As if Facebook did not have enough problems in the EU, France's data protection agency has just ordered WhatsApp to stop sharing user data with its parent company, or face fines. Although these would be small under current legislation, once the EU's new General Data Protection Regulation comes into force next year, they could be up to 4% of Facebook's global turnover.

Follow me @glynmoody on Twitter or identi.ca, and +glynmoody on Google+


Reader Comments

Subscribe: RSS

View by: Time | Thread


  • icon
    MyNameHere (profile), 21 Dec 2017 @ 5:16am

    " The German competition authority is not worried about Facebook's use of personal data gathered directly on its own sites"

    Actually they are, in the sense of matching that personal data with personal data from other companies they own / have bought to complete tracking for their ad system.

    it's all about the money. FB isn't about social media, it's about making money off your data.

    reply to this | link to this | view in chronology ]

    • icon
      Stephen T. Stone (profile), 21 Dec 2017 @ 5:38am

      Re:

      FB isn't about social media, it's about making money off your data.

      Technically, it's about gathering, storing, and exploiting a cyber-fuckton of data from the userbase. Making a profit is just a bonus.

      reply to this | link to this | view in chronology ]

      • identicon
        Anonymous Coward, 21 Dec 2017 @ 9:24am

        Re: Re:

        It is hard to justify having stocks if you aren't in it for the money. But yeah, from a technical standpoint, it is more of a big data research and exploitation company buoyed by dreams from investers more than a business living off profits.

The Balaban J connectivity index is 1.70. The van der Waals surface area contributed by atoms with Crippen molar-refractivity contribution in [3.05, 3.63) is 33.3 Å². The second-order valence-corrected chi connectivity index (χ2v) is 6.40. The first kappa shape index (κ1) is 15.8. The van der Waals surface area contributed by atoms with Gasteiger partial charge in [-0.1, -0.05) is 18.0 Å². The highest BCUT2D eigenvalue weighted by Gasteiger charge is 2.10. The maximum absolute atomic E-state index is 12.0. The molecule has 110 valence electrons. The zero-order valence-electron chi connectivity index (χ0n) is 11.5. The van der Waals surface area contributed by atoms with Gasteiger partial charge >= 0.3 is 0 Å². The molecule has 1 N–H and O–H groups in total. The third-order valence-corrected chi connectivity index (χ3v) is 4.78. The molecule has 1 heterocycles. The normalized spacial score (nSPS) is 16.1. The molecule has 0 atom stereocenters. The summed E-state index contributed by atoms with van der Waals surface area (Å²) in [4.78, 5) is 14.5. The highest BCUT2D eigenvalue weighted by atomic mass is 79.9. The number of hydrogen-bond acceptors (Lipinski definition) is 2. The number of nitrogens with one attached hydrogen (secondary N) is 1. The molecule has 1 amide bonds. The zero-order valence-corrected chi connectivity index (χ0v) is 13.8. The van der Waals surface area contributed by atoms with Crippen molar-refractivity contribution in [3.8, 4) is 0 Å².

reply to this | link to this | view in chronology ]

        • icon
          MyNameHere (profile), 22 Dec 2017 @ 4:39pm

          Re: Re: Re:

          Except of course that they make a shitpile of cash, using the data to sell ads, often using things like race, creed, or color to target.

          Want to rent a property only to white people? Use facebook ads to reach only white people over 30 in your area!

          reply to this | link to this | view in chronology ]

  • icon
    JoeCool (profile), 21 Dec 2017 @ 5:36am

    Definitions

    You have to understand the definition of the word "dominant" - to the Germans, that means "larger than German version of the same company", even if only by a fraction. ;)

    reply to this | link to this | view in chronology ]

    • identicon
      Anonymous Coward, 21 Dec 2017 @ 10:33pm

      Re: Definitions

      Oh yeah, the famous german version of Facebook called....uhm...

      In social media Facebook has a marketshare (in germany, november 2017) of 64%, next biggest one is Pinterest with 16%, looks pretty dominant to me. Want to find a german competitor? Good Luck, there are none listed above 1%.

      Same things for messengers:
      Whatsapp at 63%, Skype at a distant second with 16%.

      Saying you are not dominant when you eclipse competitors by almost 50% marketshare is a pretty interesting definition of the word dominant.

      reply to this | link to this | view in chronology ]

  • icon
    TheResidentSkeptic (profile), 21 Dec 2017 @ 5:49am

    Different points of view...

    ... it is 100% OK for uncontrolled government agencies to collect and collate all that data; it is 100% NOT OK for companies to do the same...

    reply to this | link to this | view in chronology ]

  • identicon
    Anonymous Coward, 21 Dec 2017 @ 10:06am

    I wonder what they think about FB gathering up data on site visitors that don't have a FB account, never agreed to their ToS, and use script blockers.

    reply to this | link to this | view in chronology ]

  • identicon
    Anonymous Coward, 23 Dec 2017 @ 8:25am

    Facebook is abusive. It's part of PRISM.

    reply to this | link to this | view in chronology ]


Add Your Comment

Have a Techdirt Account? Sign in now. Want one? Register here
Get Techdirt’s Daily Email
Use markdown for basic formatting. HTML is no longer supported.
  Save me a cookie
Follow Techdirt
Techdirt Gear
Show Now: Takedown
Advertisement
Report this ad  |  Hide Techdirt ads
Essential Reading
Techdirt Deals
Report this ad  |  Hide Techdirt ads
Techdirt Insider Chat
Advertisement
Report this ad  |  Hide Techdirt ads
Recent Stories
Advertisement
Report this ad  |  Hide Techdirt ads

Close

Email This

This feature is only available to registered users. Register or sign in to use it.